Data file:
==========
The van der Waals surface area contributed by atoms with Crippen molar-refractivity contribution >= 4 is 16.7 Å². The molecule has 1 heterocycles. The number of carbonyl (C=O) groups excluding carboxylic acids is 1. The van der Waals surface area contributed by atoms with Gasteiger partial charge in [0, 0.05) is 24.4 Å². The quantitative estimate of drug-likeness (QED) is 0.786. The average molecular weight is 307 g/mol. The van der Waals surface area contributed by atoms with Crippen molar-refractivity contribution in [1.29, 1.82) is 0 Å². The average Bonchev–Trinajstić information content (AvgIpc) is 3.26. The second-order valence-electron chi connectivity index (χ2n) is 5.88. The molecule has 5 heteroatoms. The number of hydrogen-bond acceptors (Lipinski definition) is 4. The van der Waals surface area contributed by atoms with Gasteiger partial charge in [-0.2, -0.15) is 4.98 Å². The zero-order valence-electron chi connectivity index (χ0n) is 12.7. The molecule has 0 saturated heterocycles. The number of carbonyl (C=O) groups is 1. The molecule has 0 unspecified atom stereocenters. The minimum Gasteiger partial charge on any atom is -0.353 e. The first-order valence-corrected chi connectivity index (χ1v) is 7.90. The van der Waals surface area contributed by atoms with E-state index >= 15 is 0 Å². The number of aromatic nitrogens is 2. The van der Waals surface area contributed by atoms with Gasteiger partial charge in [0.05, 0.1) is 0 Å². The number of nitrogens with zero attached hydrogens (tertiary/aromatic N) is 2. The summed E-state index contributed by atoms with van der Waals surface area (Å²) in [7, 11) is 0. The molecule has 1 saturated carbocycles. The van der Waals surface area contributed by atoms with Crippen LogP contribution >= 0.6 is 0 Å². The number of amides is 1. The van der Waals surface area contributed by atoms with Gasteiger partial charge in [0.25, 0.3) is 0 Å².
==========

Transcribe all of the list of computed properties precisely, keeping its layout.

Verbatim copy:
The van der Waals surface area contributed by atoms with Crippen molar-refractivity contribution >= 4 is 16.7 Å². The molecule has 1 heterocycles. The number of carbonyl (C=O) groups excluding carboxylic acids is 1. The van der Waals surface area contributed by atoms with Gasteiger partial charge in [0, 0.05) is 24.4 Å². The quantitative estimate of drug-likeness (QED) is 0.786. The average molecular weight is 307 g/mol. The van der Waals surface area contributed by atoms with Crippen molar-refractivity contribution in [1.29, 1.82) is 0 Å². The average Bonchev–Trinajstić information content (AvgIpc) is 3.26. The second-order valence-electron chi connectivity index (χ2n) is 5.88. The molecule has 5 heteroatoms. The number of hydrogen-bond acceptors (Lipinski definition) is 4. The van der Waals surface area contributed by atoms with Gasteiger partial charge in [-0.2, -0.15) is 4.98 Å². The zero-order valence-electron chi connectivity index (χ0n) is 12.7. The molecule has 0 saturated heterocycles. The number of carbonyl (C=O) groups is 1. The molecule has 0 unspecified atom stereocenters. The minimum Gasteiger partial charge on any atom is -0.353 e. The first-order valence-corrected chi connectivity index (χ1v) is 7.90. The van der Waals surface area contributed by atoms with E-state index >= 15 is 0 Å². The number of aromatic nitrogens is 2. The van der Waals surface area contributed by atoms with Gasteiger partial charge in [0.05, 0.1) is 0 Å². The number of nitrogens with zero attached hydrogens (tertiary/aromatic N) is 2. The summed E-state index contributed by atoms with van der Waals surface area (Å²) in [7, 11) is 0. The molecule has 1 saturated carbocycles. The van der Waals surface area contributed by atoms with Crippen LogP contribution >= 0.6 is 0 Å². The number of amides is 1. The van der Waals surface area contributed by atoms with Gasteiger partial charge in [0.25, 0.3) is 0 Å².